Most managers I know do not feel they’ve actually been given much guidance about how to proceed with cost cutting and, particularly, layoffs. As the first line of a recent Harvard Business Review article asks,“Why aren’t layoffs taught as a subject at business school?” I assume the reason is that the subject is both very complex and comes far too close to what it really means to lead, touching that sensitive cross-over point between personal values and professional conduct, a place where theory definitely has its limits.
We are so conditioned now around the word itself: layoffs. It induces deep anxiety. A manager I know compares the impact of the word to a Ginger cartoon (shown below) by the famous cartoonist, Gary Larson. No matter what other words are used, he told me, we only hear the word “layoff” the way the dog only hears its own name. There is some truth in this, I believe — although I’m not sure I like the comparison of dogs and employees.
Unfortunately, the HBR article, called “The Layoff,” does not offer much real guidance about how to approach downsizing. While well-written, I found it to be more about what not to do than how to proceed. In fact, the article confirmed for me the narrowness of the corporate mindset attempting to balance the desires of shareholders against the needs of employees. The article might have been intended as mostly a foil for discussion and to get people thinking, but I’m not sure it provided as great a service to readers as is needed these days.
The most glaring failure in the story, in addition to the fact that the leaders all seemed pretty much adrift and self-enclosed, is their push to simply get together in a room, have some hurried discussion, and then decide what needs to happen. The role of reflection seemed to be bypassed in this rush to create the right strategy — and then, ipso facto, to know what to do. Surely, when the financial heat is turned up, there’s no time to waste, but this is also a time when alignment with real brand values — a topic that requires reflective leadership as a team and as individuals — is likely to be the most reliable long-term guide. Understanding and applying these values demands decisiveness founded on thorough and creative consideration, not some three hour “tall grass” meeting where competing self-interests have a field day, followed up by a briefing and hand-out from Human Resources.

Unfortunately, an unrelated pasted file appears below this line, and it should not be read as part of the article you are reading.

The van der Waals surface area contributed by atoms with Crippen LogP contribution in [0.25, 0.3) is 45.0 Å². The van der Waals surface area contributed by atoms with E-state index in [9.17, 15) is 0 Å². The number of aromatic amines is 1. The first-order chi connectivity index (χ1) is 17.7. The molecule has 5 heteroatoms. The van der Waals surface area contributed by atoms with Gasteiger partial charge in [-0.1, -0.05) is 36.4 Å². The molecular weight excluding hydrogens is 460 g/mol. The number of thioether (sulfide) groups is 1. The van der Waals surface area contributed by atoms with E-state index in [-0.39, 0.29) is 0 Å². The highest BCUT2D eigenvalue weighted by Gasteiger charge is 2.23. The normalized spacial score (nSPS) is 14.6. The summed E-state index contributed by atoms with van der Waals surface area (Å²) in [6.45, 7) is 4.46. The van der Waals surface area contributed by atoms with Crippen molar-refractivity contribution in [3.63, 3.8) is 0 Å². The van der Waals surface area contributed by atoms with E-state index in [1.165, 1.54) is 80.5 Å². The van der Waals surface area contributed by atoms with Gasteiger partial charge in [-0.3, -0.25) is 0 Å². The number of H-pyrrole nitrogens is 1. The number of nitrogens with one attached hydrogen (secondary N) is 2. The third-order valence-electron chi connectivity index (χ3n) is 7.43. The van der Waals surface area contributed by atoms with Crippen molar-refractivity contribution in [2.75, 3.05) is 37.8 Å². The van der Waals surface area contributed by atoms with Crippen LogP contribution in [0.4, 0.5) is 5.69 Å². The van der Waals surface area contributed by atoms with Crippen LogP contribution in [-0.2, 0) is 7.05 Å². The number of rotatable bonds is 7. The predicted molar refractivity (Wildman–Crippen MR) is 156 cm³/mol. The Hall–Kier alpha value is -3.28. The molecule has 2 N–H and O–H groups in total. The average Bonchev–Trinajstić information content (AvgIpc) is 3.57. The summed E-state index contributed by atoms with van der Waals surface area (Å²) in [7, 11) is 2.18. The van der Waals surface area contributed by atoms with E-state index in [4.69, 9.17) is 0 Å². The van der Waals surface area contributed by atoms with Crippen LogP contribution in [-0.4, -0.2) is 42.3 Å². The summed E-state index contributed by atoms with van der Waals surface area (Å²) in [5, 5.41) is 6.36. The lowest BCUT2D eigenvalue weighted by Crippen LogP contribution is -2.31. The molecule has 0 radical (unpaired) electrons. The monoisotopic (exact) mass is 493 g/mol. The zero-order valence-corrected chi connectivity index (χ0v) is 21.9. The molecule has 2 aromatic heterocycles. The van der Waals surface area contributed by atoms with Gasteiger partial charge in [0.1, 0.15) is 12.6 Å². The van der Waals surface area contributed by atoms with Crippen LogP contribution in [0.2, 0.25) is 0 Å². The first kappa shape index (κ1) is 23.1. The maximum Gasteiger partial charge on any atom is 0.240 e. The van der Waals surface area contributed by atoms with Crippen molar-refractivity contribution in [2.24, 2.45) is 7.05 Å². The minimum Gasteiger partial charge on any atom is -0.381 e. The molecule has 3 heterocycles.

It’s as if no one wants to ask the telling question, “Wait a minute, what was this place supposed to be about, anyway?” That “wait a minute” comment might be followed by any number of statements that come directly from the stated core values of the enterprise (perhaps even posted in the room):
“Wait a minute, what about this word, integrity?”
“Wait a minute, what about this word, respect?”
“Wait a minute, what about these words, extraordinary service?”
Under stress, leaders can all too easily forget that creating a particular external brand presence with customers does not happen over time unless the brand is also lived internally with employees. Under the stresses and pressures of recessionary times, the first victim may be these stated values of the enterprise — as if when the money’s not there all bets are off. But this, of course, may turn out to be the biggest cost of all. People will recall for years how critical moments in the life of an enterprise are handled. They notice and remember discrepancies from the intended culture and brand promise they’ve been asked personally to fulfill. If “Integrity” is the value and it means “customers count on us to do the right thing.” Then it also means — if you want the brand to mean anything at all — that “employees count on us to do the right thing.” And also, “People count on me to do the right thing.”
In this way, I take brand to be a variety of things: a certain reputation, a promise, a practice, a value proposition, an identity and a market differentiator. And by these things, it becomes a powerful vision and ideal of organizational and personal alignment. Brand is the living energy of a company. And it must be lived. If it is not, it’s a sham. It is a betrayal. And every time a customer, or supplier, or employee discovers another discrepancy between what is said versus what is done, that brand diminishes in strength.
There is no beautiful way to do reductions and layoffs. But pain can be reduced significantly if the process is guided by values greater than the dollars that must be saved. I am not suggesting that the need to cut costs should be avoided; I’m saying the “what” and the “how” should be guided by how the enterprise has already defined itself. Either the values it says it lives by are important or they are not. One thing that I am certain about, given my line of work, is that most of us contain a highly sensitive wire about others’ hypocrisy. As a consequence, we keep looking for advice about how reductions can be conducted without setting off the wire. Sometimes that takes on the feel of a rote formula: